November 30, 2012
By Marcy Woodhull
They succeed because they care. Owners care.
That is a mantra of the 8,300 WestJetters, otherwise known as employees of the Canadian airline WestJet. The company even made a rap video, on YouTube, timed with its November 2010 profit-sharing payout. Not only were employees featured in the video, but president and CEO Gregg Saretsky was break dancing, decked out in full rap regalia, as was the rest of WestJet’s executive team.
They may not take themselves seriously, but they take their jobs very seriously. Safety, passenger comfort and service are paramount to the Calgary, Alberta–based airline. In fact, WestJetters strive to offer all passengers, known as “guests” in WestJet parlance, what the company calls a “great guest experience”—every step of the way.
It pays off. WestJet has received praise for its corporate culture.
In 2010, WestJet was inducted into Canada’s 10 Most Admired Corporate Cultures Hall of Fame, one of the highest honors a Canadian company can receive. Its flight attendants were named the best in Canada in a survey by the Flight Network travel website, and WestJet was named a JD Power Customer Service Champion, one of only two Canadian companies to receive the designation.
“These awards, in particular, speak to the way our culture of caring translates into a great guest experience,” Saretsky said.
Founded in 1996 by a team of Calgary entrepreneurs, WestJet began as a regional carrier with three Boeing airplanes flying to five cities. Just 15 years later, WestJet has a fleet of 96 aircraft, all Boeing 737 Next-Generation airplanes, and flies to 71 destinations in Canada, the United States, Mexico and the Caribbean.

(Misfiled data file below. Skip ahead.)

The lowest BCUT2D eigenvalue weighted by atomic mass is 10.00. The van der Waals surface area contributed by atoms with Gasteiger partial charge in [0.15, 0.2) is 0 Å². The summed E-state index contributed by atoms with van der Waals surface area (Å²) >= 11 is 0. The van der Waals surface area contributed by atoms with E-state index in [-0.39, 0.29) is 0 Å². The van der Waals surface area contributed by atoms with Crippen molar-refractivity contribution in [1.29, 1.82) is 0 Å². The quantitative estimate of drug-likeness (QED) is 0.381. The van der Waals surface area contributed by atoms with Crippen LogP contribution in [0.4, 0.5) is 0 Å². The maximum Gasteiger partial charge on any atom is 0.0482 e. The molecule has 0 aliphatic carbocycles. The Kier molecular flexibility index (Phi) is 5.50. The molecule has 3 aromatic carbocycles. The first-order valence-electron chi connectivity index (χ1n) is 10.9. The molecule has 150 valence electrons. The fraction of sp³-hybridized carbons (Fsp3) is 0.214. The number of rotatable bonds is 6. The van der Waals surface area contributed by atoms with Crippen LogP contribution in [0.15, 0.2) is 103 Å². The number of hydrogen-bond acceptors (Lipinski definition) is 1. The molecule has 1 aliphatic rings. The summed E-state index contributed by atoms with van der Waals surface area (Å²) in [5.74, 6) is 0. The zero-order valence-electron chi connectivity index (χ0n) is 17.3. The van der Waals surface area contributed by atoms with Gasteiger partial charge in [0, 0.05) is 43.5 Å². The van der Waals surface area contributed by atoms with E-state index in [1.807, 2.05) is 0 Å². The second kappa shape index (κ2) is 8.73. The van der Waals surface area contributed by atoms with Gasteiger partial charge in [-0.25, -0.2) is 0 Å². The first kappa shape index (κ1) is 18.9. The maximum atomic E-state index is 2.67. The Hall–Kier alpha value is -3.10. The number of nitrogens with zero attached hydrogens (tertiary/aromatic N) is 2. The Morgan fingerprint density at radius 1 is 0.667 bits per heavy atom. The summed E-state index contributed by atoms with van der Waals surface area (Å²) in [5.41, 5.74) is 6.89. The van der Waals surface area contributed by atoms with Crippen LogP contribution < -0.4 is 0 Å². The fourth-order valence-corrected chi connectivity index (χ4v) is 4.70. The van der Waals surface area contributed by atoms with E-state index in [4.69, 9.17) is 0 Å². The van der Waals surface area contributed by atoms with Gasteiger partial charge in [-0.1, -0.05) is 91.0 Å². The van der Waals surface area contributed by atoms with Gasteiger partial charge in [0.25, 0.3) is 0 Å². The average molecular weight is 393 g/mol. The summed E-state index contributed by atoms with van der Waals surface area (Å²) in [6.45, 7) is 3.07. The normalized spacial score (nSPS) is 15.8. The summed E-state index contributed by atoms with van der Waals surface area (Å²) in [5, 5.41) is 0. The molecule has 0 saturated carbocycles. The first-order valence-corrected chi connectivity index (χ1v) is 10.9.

Since its inception, WestJet has enjoyed sustained profitability and continued growth. The airline employs cost efficiencies that benefit WestJet employee owners, as well as airline guests.
“First and foremost, our WestJetters truly care about their company,” Saretsky said. “And I say ‘their’ company because over 85 percent of our workforce owns shares in WestJet. When you own something, you have a vested interest in its well-being and, ultimately, its success.”
WestJet and Boeing enjoy a mutually supportive and successful partnership, said Kevin Schemm, North America and Leasing Sales vice president for Commercial Airplanes. “We respect each other and have a collaborative working relationship.”
Saretsky agreed. “We enjoy a great rapport on all levels, from the executive suite right through our line managers.”
WestJet is looking forward to learning more about Boeing’s new 737 MAX and the role it might play in the WestJet fleet, Saretsky said of the more fuel-efficient 737 now under development.
By next year, the WestJet fleet will number 100 Boeing 737s. The airline may add capacity on existing routes or announce new destinations and routes, according to Saretsky.
“It’s important to take a long-term view of things,” he said, “and continue to build this very young airline and reach our objective to be one of the top five international airlines in the world.”